While we have managed to get all our projects over the past 13 years funded, one way or another, this time we’re exploring what has become known crowd-funding, in addition to the great support we have received from Create and the Irish Arts Council. Perhaps, as a friend suggested today, we should call it hive funding, as our current project is about honey bees. Please note that if you support us, we give you something back.

Here’s a link to our Call for support on fundit.ie.

Beside one of my working-at-home locations, there’s an off-white wall over a fireplace. On a sunny day (not too many of them this spring!), between 3 and 4 in the afternoon, the sunlight is refracted in a window in front of me, painting a very slowly moving pattern on the wall beside me.

As a graphic, it looks almost organic as it’s fading like breathing when small, light clouds pass the sun. The pattern moves, ever so slowly, along the wall and then suddenly disappears when the optical alignment is beyond whatever special condition that was there for a while disappears.

For another day, I might try to make sound from this…

More observations of light can be found here.

Vogon deodorant

A couple of weeks ago, our local community in Lisnagry and Annacotty in county Limerick discovered that our neighbour, county Clare, are planning to build a dual carriageway (what some would call a highway or cheapish motorway) straight through our local community. Their plans would require several houses to be demolished, farms to become unviable and the community segregated by a sacrifice on the altar of unlimited growth in road traffic.
Clare County Council claimed that they had made the plans publicly available already last year and that they had conducted at least one round of public consultation, which is really strange as none of us in the target area had any notion of this. Not even the farmers and landowners that the road would have a direct impact on (obliteration) had received any notice – no letter, no email, no carrier-pigeon, no nothing.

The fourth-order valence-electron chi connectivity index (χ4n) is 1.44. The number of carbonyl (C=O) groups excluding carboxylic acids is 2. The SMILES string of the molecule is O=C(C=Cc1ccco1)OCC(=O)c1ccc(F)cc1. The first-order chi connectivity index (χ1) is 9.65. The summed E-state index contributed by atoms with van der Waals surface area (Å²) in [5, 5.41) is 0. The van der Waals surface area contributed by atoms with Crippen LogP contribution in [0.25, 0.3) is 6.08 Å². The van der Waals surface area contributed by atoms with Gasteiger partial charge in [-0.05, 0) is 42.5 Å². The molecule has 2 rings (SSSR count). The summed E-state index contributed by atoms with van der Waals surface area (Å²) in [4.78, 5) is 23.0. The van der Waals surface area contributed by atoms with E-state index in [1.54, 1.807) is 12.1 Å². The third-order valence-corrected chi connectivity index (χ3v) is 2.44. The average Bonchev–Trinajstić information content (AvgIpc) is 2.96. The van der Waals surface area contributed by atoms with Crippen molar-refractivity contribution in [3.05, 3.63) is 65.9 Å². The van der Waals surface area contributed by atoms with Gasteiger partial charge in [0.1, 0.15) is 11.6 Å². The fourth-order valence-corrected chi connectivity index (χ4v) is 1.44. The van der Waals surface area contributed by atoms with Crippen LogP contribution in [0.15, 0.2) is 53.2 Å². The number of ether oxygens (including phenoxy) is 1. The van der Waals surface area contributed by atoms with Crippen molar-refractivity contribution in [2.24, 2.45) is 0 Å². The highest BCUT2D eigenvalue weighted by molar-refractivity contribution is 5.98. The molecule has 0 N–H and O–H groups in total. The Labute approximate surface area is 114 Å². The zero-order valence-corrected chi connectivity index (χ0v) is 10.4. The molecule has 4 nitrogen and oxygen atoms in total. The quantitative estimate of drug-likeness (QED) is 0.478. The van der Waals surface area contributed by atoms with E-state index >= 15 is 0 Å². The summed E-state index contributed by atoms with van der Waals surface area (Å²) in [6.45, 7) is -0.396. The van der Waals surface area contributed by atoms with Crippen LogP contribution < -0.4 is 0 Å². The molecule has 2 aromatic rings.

This, of course, reminds me of Douglas Adams‘ book The Hitchhiker’s Guide to the Galaxy, where Arthur Dent‘s house is about to be demolished due to the construction of a motorway and while Arthur is trying to protect is house, the Vogon Constructor Fleet arrives in the sky and shortly thereafter demolishes planet Earth. The plans for the new intergalactic route, for which Earth was an obstacle, had been exhibited for several years at Alpha Centauri 4.1 light-years away, on public display in a filing cabinet in the basement of the Galactic planning authority.
The pure arrogance of post-Celtic Tiger politicians is stunning. Having read all available documents (they are still holding back the Constraints Study!), it is very clear that they have extrapolated growth in traffic volume exponentially based on a few years historical data when cars were whizzing around paid for by pretend-money from some of the now defunct banks and trucks were rolling in every second with globalised goods to be consumed in an ever-increasing death spiral by the happy Irish consumers. It is just tragic that Clare County Council and the consultants they hired have completely missed the fact the Planet Earth have just passed Peak Oil and it would be time to consider alternative economies and different ways of living, for example, growing your own food, use a bicycle and stop buying cheap and unnecessary garbage products from far away factories filled with child labourers.

December 1997 - 16th of May 2011

He ran like a greyhound
He swam like a dolphin
He fulfilled our dreams,
walking across green hills
and Atlantic beaches
He had a heart of gold
We miss him.
R.I.P.